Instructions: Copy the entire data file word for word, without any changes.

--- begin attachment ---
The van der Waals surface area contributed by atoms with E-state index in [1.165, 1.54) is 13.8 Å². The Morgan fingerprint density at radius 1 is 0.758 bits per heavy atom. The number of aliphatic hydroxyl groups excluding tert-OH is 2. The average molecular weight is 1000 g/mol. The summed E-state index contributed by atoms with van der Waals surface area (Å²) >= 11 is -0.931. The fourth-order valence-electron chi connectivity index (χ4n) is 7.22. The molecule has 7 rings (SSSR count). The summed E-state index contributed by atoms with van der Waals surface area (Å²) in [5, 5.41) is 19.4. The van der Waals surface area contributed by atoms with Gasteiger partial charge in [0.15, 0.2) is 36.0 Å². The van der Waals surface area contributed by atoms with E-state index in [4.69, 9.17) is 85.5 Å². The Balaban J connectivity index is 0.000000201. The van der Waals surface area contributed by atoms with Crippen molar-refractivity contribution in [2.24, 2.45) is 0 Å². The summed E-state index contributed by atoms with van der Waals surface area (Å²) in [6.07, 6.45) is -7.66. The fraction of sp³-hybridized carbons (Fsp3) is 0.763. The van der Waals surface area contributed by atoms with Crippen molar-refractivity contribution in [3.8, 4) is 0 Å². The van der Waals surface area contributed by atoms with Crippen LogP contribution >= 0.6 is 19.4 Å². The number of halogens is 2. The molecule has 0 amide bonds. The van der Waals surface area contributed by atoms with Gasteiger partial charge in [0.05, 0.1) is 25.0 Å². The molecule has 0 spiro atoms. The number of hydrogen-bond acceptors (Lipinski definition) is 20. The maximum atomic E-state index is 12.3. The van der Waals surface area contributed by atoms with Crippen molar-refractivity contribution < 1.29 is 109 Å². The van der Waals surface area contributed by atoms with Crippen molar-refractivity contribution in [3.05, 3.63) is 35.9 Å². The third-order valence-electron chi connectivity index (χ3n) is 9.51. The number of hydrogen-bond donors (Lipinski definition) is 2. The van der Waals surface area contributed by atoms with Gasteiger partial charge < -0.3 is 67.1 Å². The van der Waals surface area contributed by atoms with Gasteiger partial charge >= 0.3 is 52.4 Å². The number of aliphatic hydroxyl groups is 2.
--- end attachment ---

The van der Waals surface area contributed by atoms with E-state index in [1.165, 1.54) is 13.8 Å². The Morgan fingerprint density at radius 1 is 0.758 bits per heavy atom. The number of aliphatic hydroxyl groups excluding tert-OH is 2. The average molecular weight is 1000 g/mol. The summed E-state index contributed by atoms with van der Waals surface area (Å²) >= 11 is -0.931. The fourth-order valence-electron chi connectivity index (χ4n) is 7.22. The molecule has 7 rings (SSSR count). The summed E-state index contributed by atoms with van der Waals surface area (Å²) in [5, 5.41) is 19.4. The van der Waals surface area contributed by atoms with Gasteiger partial charge in [0.15, 0.2) is 36.0 Å². The van der Waals surface area contributed by atoms with E-state index in [4.69, 9.17) is 85.5 Å². The Balaban J connectivity index is 0.000000201. The van der Waals surface area contributed by atoms with Crippen molar-refractivity contribution in [2.24, 2.45) is 0 Å². The summed E-state index contributed by atoms with van der Waals surface area (Å²) in [6.07, 6.45) is -7.66. The fraction of sp³-hybridized carbons (Fsp3) is 0.763. The van der Waals surface area contributed by atoms with Crippen molar-refractivity contribution in [3.8, 4) is 0 Å². The van der Waals surface area contributed by atoms with Crippen LogP contribution >= 0.6 is 19.4 Å². The number of halogens is 2. The molecule has 0 amide bonds. The van der Waals surface area contributed by atoms with Gasteiger partial charge in [0.05, 0.1) is 25.0 Å². The molecule has 0 spiro atoms. The number of hydrogen-bond acceptors (Lipinski definition) is 20. The maximum atomic E-state index is 12.3. The van der Waals surface area contributed by atoms with Crippen molar-refractivity contribution < 1.29 is 109 Å². The van der Waals surface area contributed by atoms with Crippen molar-refractivity contribution in [3.05, 3.63) is 35.9 Å². The third-order valence-electron chi connectivity index (χ3n) is 9.51. The number of hydrogen-bond donors (Lipinski definition) is 2. The van der Waals surface area contributed by atoms with Gasteiger partial charge < -0.3 is 67.1 Å². The van der Waals surface area contributed by atoms with Gasteiger partial charge >= 0.3 is 52.4 Å². The number of aliphatic hydroxyl groups is 2.